I recently wrote about how to de-clutter FriendFeed. I also alluded to the fact that there were some things that were keeping me from consuming all my data in FriendFeed. I wanted to talk about some here.
First of all, I have some specific requirements for data consumption applications. It simply has to be a web application. Desktop clients such as Twhirl (which works for both Twitter and FriendFeed) simply won’t do for me because I spend so much time on that damn iPhone. So, it needs to be a web app, but it also needs to have an acceptable interface for a mobile device.
Recently, I have been enjoying aggregating my feeds within FriendFeed and then reading them in Google Reader. Google Reader’s mobile interface is superb. Also, it has many of the features that I’d like to see in a FriendFeed client—for example, read/unread and starring (“liking” an entry is nice, but I don’t necessarily want it public).
But, I have some complaints about FriendFeed in Google Reader.
Imaginary Friends Aren’t in Your FriendFeed Feed
I have long touted FriendFeed’s “Imaginary Friends” feature as super cool. The dirty truth is that I haven’t really used it much. And now I realize that I can’t really use it for what I want.
First, what is it? To follow someone’s feeds in FriendFeed, you need to subscribe to the set of feeds that they have chosen to group together under their identity. But, what if you want to follow a person that hasn’t signed up for FriendFeed? The service allows you to aggregate their feeds by creating an “Imaginary Friend”.
I demoed the feature for Pam (BatchBlue’s President) and added her as an imaginary friend. But for some reason, I wasn’t getting her updates in Google Reader. Today, I paged until I could find her latest blog post (it’s her birthday!) on friendfeed.com. It looked like this on friendfeed.com:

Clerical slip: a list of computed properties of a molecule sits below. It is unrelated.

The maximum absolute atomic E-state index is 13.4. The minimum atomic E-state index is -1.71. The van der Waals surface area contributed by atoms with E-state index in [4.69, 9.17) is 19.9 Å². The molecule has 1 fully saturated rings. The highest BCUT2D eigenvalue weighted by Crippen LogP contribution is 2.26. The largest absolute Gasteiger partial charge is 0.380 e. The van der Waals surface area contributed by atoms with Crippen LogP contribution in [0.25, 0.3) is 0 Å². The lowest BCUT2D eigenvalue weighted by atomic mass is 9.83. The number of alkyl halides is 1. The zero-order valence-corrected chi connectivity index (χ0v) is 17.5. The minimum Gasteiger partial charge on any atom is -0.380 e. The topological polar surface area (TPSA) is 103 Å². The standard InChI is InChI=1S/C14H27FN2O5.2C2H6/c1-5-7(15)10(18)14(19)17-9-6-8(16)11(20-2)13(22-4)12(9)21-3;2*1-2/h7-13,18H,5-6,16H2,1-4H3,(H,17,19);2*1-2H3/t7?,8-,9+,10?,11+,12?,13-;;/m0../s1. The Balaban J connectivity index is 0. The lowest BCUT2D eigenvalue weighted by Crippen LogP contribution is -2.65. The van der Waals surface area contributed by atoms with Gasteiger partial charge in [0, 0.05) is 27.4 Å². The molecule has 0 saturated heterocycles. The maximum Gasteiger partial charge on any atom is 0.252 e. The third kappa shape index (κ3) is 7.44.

“Why the lock?” I thought. I hovered over it and it said “Pamela O’Hara has a private feed”. Well, actually it’s not a private feed. It is all public data that I have aggregated. She’s just an imaginary friend. If that’s the reason I can’t see the feed in Google Reader, just let me know somewhere that imaginary friends’ data can’t be passe through the API or RSS. Instead, I’m confused.
Even though it is private, I can “like” it or comment on it. But I checked—that info is only visible to me when I’m logged in (not others).
Why does this bug me? I was hoping I could use FriendFeed to make a master feed of ALL services from ALL of my contacts (portable to and from anything that reads an RSS feed). For those contacts not on FriendFeed, I could create imaginary friends and insert them that way. Alas, no luck. I still need to keep dozens of extra feeds in addition to the FriendFeed one.
Inconsistent “more” Link Solutions
FriendFeed makes very few attempts (by default) at hiding some of the feed clutter from you. But one thing they do is group multiple postings from the same person to the same service over a short period of time into one feed entry. This, for the most part, is pretty awesome.
So, in Google Reader, I would see this if my friend TJ posted 20 photos at once to Flickr:
If I was on friendfeed.com, clicking that blue arrow would make the other thumbnails appear using Ajax. Of course, in an RSS feed entry, you can’t employ Ajax. So, Google Reader sends me to the permanent link for that single entry on friendfeed.com.
From there, I can expand to reveal the other thumbnails.
This is a sweet solution, though you could argue Step 2 is unnecessary.
BUT they don’t keep this functionality throughout. For example:
Again, nice of them to try to limit the clutter by grouping more than two recent Delicious entries into one entry. On FriendFeed.com, clicking that “one more” link shows the third with more Ajaxyness. But in Google Reader? Nope. It opens up the main page of friendfeed.com. Totally useless.
Why does this bug me? It’s not consistent. In fact, it is so blatant that I’m thinking it might just actually be a bug. I hope so.
Next, I promise to focus on some features of FriendFeed I really like. Because, while I’m complaining a bit in this post, I find the service extremely compelling. Sure it’s not pretty and sure the best way to consume the content has not yet been discovered. But remember, things like @replies weren’t originally part of Twitter. It was a usage pattern that was adopted as a feature. FriendFeed doesn’t have enough established usage patterns.
But rest assured, these are smart people. FriendFeed will continue to improve.